Justin Martyr, also Justin of Caesarea, or Justin the Philosopher (ca. 100–165). Born at Flavia Neapolis, the present day Nablus, about A.D. 100, converted to Christianity about A.D. 130, taught and defended the Christian religion in Asia Minor and at Rome, where he suffered martyrdom about the year 165. Two "Apologies" bearing his name and his "Dialogue with the Jew Tryphon" have come down to us. Irenaeus tells us that Justin Martyr wrote a work against Marcion, which is now lost.

I have tried to learn about every system, but I have accepted the true doctrines of the Christians, though these are not approved by those who are held fast by error.

- Justin Martyr

Justin was educated as a philosopher before he was converted to Christianity. As such his writings try to connect the truths he sees in philosophy with the truths relieved in the Jewish prophetic tradition. He tells the story of his conversion: One day while walking along a shore and reading Plato. He is approached by an old man who says "I see you are a philosopher and a lover of knowledge, have you ever heard of the Jewish prophets who have spoken of a man that was born not far from where you were born and this is the true wisdom." Justin is intrigued and starts reading the Jewish prophets. He has heard of the Christians, indeed he has seen them martyred and notices that they do not scream curses but they huddle together attending to one another and died nobly. This further intrigues him and he enrolls to be taught and is subsequently baptized. Even after his conversion he continued to wear the robes of a philosopher. Christianity was not a public religion in his day, but Justin is very public about it. His education allows him to author his apologies the first of which is addressed to the Emperor.

This apology, addressed to Emperor Antoninus, who ruled from 138-161 is dated internally from the statement in chapter 6 that "Christ was born one hundred and fifty years ago under Cyrenius." Since Quirinius entered office in the year 6 A.D. according to Josephus, the apology may be dated to the year 156 A.D. This is his most well-known text. In it he passionately defends the morality of the Christian life, and provides various ethical and philosophical arguments to convince the Roman emperor, Antoninus, to abandon the persecution of the Church. Further, he also indicates, as St. Augustine would later, regarding the "true religion" that predated Christianity, that the "seeds of Christianity" (manifestations of the Logos acting in history) actually predated Christ's incarnation. This notion allows him to claim many historical Greek philosophers (including Socrates and Plato), in whose works he was well studied, as unknowing Christians.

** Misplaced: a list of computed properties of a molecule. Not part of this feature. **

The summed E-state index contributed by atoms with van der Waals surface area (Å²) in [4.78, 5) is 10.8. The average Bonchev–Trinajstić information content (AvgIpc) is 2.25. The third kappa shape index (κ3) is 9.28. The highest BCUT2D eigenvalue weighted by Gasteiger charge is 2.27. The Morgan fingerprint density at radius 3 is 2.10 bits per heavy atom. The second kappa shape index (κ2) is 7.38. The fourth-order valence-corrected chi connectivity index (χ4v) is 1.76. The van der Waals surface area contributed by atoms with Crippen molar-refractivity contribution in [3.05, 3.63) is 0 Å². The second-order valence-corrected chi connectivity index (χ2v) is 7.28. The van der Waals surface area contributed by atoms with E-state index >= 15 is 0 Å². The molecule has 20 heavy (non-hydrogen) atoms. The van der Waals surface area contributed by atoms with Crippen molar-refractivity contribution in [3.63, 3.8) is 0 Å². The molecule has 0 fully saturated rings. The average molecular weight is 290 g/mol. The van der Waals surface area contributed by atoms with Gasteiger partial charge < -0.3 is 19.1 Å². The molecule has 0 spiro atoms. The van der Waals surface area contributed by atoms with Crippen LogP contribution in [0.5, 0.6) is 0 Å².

Justin was martyred, along with some of his students; Chariton, Charites, Pæon and Liberianus. See the Martyrdom of Justin.

Eusebius of Caesarea deals with him at some length, and names the following works:

First Apology - addressed to Emperor Antoninus Pius, his sons, and the Roman Senate;
Second Apology - addressed to the Roman Senate;
Dialogue with Trypho
Discourse to the Greeks - a discussion with Greek philosophers on the character of their gods;
Hortatory Address to the Greeks;
On the Sovereignty of God - a syncretic text in which he makes use of pagan authorities as well as Christian;
The Psalmist - a lost work;
and On the Soul.





https://www.newworldencyclopedia.org/entry/Justin_Martyr 11/29/21

https://www.crossroadsinitiative.com/media/videos/the-contribution-of-justin-martyr-video/ 11/29/21